Tile is one of the most versatile materials you can use when designing your home. As it’s suitable for both floors and walls, tile is fantastic for adding a stylish flair. It also fulfills a practical purpose, depending on where in the house you use it. To ensure you get the most out of your tile, read about some of the best ways you can use tile in your home.

Bathroom Flooring

One of the most common places you’ll see tile is on the bathroom floor as a replacement for laminate or vinyl flooring. Not only does tile flooring look nice—providing a sleeker and more modern aesthetic—but it increases your home’s value. This is because ceramic tile is resistant to water. Grid patterns are popular and safe designs for your own bathroom floor. But you’re free to make as intricate a design as you desire with the many colors and patterns tiles can provide.


As with bathroom floors, another one of the best ways you can use tile in your home is to have it on shower walls. Again, the water resistance we mentioned ceramic tile having is valuable here. This property makes it helpful when used in showers because the tile lacks any pores for moisture to get inside. As a result, tile limits potential moisture damage, mildew, and mold. The lack of pores also makes the tile very easy to clean, as anything on the tile surface is simple to wipe away. So, you never need to worry about stains!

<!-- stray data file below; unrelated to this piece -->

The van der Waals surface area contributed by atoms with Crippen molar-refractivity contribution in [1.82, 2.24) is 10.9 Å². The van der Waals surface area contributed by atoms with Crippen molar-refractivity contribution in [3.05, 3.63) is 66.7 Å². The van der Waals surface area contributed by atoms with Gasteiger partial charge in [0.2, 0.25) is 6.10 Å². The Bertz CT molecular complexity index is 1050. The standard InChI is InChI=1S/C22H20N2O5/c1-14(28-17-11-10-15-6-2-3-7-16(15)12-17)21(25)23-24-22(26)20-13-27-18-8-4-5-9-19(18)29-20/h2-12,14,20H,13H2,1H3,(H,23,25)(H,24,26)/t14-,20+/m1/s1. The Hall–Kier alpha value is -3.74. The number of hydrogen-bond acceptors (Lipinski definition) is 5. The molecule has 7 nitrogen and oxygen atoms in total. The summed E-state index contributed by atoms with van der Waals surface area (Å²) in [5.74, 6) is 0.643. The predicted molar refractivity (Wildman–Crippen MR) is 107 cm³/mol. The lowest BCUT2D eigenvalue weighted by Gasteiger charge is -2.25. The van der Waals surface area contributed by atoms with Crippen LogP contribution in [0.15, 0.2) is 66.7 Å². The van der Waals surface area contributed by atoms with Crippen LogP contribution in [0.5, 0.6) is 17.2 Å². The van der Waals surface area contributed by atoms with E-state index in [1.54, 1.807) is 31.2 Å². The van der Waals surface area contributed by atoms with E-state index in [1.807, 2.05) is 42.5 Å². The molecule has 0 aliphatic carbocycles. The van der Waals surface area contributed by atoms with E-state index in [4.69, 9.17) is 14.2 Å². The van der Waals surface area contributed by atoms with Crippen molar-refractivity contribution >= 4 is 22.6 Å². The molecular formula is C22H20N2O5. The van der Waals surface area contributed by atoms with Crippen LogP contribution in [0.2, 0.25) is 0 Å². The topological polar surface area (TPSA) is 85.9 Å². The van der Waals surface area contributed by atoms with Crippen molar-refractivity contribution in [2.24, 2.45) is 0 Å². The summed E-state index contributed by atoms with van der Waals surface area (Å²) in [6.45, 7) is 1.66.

Kitchen Backsplashes

Like showers, kitchen backsplashes have the practical application of preventing water damage and being incredibly easy to clean. However, people often use backsplash designs as accents in the kitchen that break up or compliment the design of the rest of the space. This prevents the kitchen’s design from becoming too bland. The tile doesn’t have to stay specifically around the sink, either. Instead, it could run as an accent along the wall for a more consistent look.

Corridor Walls

Speaking of blandness and wall accents, we should discuss how tile makes a great addition to long corridors that are difficult to decorate because of space limitations. These corridors are most often blank, with one solid color of paint on the walls. As such, they provide plenty of freedom to apply unique patterns of tile to their walls.